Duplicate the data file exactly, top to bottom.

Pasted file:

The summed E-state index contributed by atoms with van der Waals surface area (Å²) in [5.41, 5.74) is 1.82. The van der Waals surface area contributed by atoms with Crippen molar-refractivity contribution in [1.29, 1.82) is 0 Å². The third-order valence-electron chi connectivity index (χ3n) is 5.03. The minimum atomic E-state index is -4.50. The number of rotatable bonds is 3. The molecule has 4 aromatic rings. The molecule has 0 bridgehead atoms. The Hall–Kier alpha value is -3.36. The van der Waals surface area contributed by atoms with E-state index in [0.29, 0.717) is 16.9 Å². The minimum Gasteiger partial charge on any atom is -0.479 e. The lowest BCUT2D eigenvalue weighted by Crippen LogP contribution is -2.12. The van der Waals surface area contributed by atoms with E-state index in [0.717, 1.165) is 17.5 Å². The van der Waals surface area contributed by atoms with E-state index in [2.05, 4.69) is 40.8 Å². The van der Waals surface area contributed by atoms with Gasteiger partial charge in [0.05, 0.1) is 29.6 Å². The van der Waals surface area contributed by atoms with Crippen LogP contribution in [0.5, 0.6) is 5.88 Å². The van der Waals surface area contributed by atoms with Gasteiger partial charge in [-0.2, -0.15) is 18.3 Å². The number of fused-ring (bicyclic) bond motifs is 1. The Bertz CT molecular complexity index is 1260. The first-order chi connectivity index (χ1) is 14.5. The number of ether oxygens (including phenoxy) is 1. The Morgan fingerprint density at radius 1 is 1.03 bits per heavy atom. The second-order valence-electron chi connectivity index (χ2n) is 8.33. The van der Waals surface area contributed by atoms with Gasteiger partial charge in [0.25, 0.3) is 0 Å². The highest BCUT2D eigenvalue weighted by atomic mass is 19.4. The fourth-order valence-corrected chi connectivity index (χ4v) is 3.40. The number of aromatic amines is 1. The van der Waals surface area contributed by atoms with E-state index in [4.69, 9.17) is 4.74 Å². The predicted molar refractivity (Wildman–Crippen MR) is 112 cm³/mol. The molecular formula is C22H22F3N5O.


The summed E-state index contributed by atoms with van der Waals surface area (Å²) in [5.41, 5.74) is 1.82. The van der Waals surface area contributed by atoms with Crippen molar-refractivity contribution in [1.29, 1.82) is 0 Å². The third-order valence-electron chi connectivity index (χ3n) is 5.03. The minimum atomic E-state index is -4.50. The number of rotatable bonds is 3. The molecule has 4 aromatic rings. The molecule has 0 bridgehead atoms. The Hall–Kier alpha value is -3.36. The van der Waals surface area contributed by atoms with E-state index in [0.29, 0.717) is 16.9 Å². The minimum Gasteiger partial charge on any atom is -0.479 e. The lowest BCUT2D eigenvalue weighted by Crippen LogP contribution is -2.12. The van der Waals surface area contributed by atoms with E-state index in [0.717, 1.165) is 17.5 Å². The van der Waals surface area contributed by atoms with E-state index in [2.05, 4.69) is 40.8 Å². The van der Waals surface area contributed by atoms with Gasteiger partial charge in [0.05, 0.1) is 29.6 Å². The van der Waals surface area contributed by atoms with Crippen LogP contribution in [0.5, 0.6) is 5.88 Å². The van der Waals surface area contributed by atoms with Gasteiger partial charge in [-0.2, -0.15) is 18.3 Å². The number of fused-ring (bicyclic) bond motifs is 1. The Bertz CT molecular complexity index is 1260. The first-order chi connectivity index (χ1) is 14.5. The number of ether oxygens (including phenoxy) is 1. The Morgan fingerprint density at radius 1 is 1.03 bits per heavy atom. The second-order valence-electron chi connectivity index (χ2n) is 8.33. The van der Waals surface area contributed by atoms with Gasteiger partial charge in [0.25, 0.3) is 0 Å². The highest BCUT2D eigenvalue weighted by atomic mass is 19.4. The fourth-order valence-corrected chi connectivity index (χ4v) is 3.40. The number of aromatic amines is 1. The van der Waals surface area contributed by atoms with E-state index in [4.69, 9.17) is 4.74 Å². The predicted molar refractivity (Wildman–Crippen MR) is 112 cm³/mol. The molecular formula is C22H22F3N5O.